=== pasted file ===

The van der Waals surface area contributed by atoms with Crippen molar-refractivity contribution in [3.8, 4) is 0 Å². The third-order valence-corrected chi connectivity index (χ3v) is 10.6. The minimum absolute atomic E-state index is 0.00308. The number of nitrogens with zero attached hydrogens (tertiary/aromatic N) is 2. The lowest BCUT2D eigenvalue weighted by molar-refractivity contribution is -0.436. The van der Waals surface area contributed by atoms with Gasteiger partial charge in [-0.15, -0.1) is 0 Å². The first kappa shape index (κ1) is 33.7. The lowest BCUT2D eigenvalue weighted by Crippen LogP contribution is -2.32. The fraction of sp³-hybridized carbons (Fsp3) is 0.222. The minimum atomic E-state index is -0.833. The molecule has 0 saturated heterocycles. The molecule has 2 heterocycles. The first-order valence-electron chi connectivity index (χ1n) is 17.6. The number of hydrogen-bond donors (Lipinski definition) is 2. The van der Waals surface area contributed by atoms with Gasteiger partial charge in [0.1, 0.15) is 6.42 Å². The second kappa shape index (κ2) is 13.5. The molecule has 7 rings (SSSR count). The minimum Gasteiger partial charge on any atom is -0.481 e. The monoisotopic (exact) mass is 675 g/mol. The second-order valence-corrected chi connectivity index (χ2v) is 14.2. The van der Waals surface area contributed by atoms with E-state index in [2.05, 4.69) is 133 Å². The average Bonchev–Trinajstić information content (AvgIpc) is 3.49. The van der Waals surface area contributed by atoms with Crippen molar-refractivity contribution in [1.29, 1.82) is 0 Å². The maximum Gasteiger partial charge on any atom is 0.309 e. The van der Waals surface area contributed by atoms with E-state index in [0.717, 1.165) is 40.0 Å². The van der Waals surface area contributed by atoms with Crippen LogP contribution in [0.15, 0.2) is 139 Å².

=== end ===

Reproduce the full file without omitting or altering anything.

The van der Waals surface area contributed by atoms with Crippen molar-refractivity contribution in [3.8, 4) is 0 Å². The third-order valence-corrected chi connectivity index (χ3v) is 10.6. The minimum absolute atomic E-state index is 0.00308. The number of nitrogens with zero attached hydrogens (tertiary/aromatic N) is 2. The lowest BCUT2D eigenvalue weighted by molar-refractivity contribution is -0.436. The van der Waals surface area contributed by atoms with Gasteiger partial charge in [-0.15, -0.1) is 0 Å². The first kappa shape index (κ1) is 33.7. The lowest BCUT2D eigenvalue weighted by Crippen LogP contribution is -2.32. The fraction of sp³-hybridized carbons (Fsp3) is 0.222. The minimum atomic E-state index is -0.833. The molecule has 0 saturated heterocycles. The molecule has 2 heterocycles. The first-order valence-electron chi connectivity index (χ1n) is 17.6. The number of hydrogen-bond donors (Lipinski definition) is 2. The van der Waals surface area contributed by atoms with Gasteiger partial charge in [0.1, 0.15) is 6.42 Å². The second kappa shape index (κ2) is 13.5. The molecule has 7 rings (SSSR count). The minimum Gasteiger partial charge on any atom is -0.481 e. The monoisotopic (exact) mass is 675 g/mol. The second-order valence-corrected chi connectivity index (χ2v) is 14.2. The van der Waals surface area contributed by atoms with E-state index in [2.05, 4.69) is 133 Å². The average Bonchev–Trinajstić information content (AvgIpc) is 3.49. The van der Waals surface area contributed by atoms with Crippen molar-refractivity contribution in [1.29, 1.82) is 0 Å². The maximum Gasteiger partial charge on any atom is 0.309 e. The van der Waals surface area contributed by atoms with E-state index in [0.717, 1.165) is 40.0 Å². The van der Waals surface area contributed by atoms with Crippen LogP contribution in [0.15, 0.2) is 139 Å².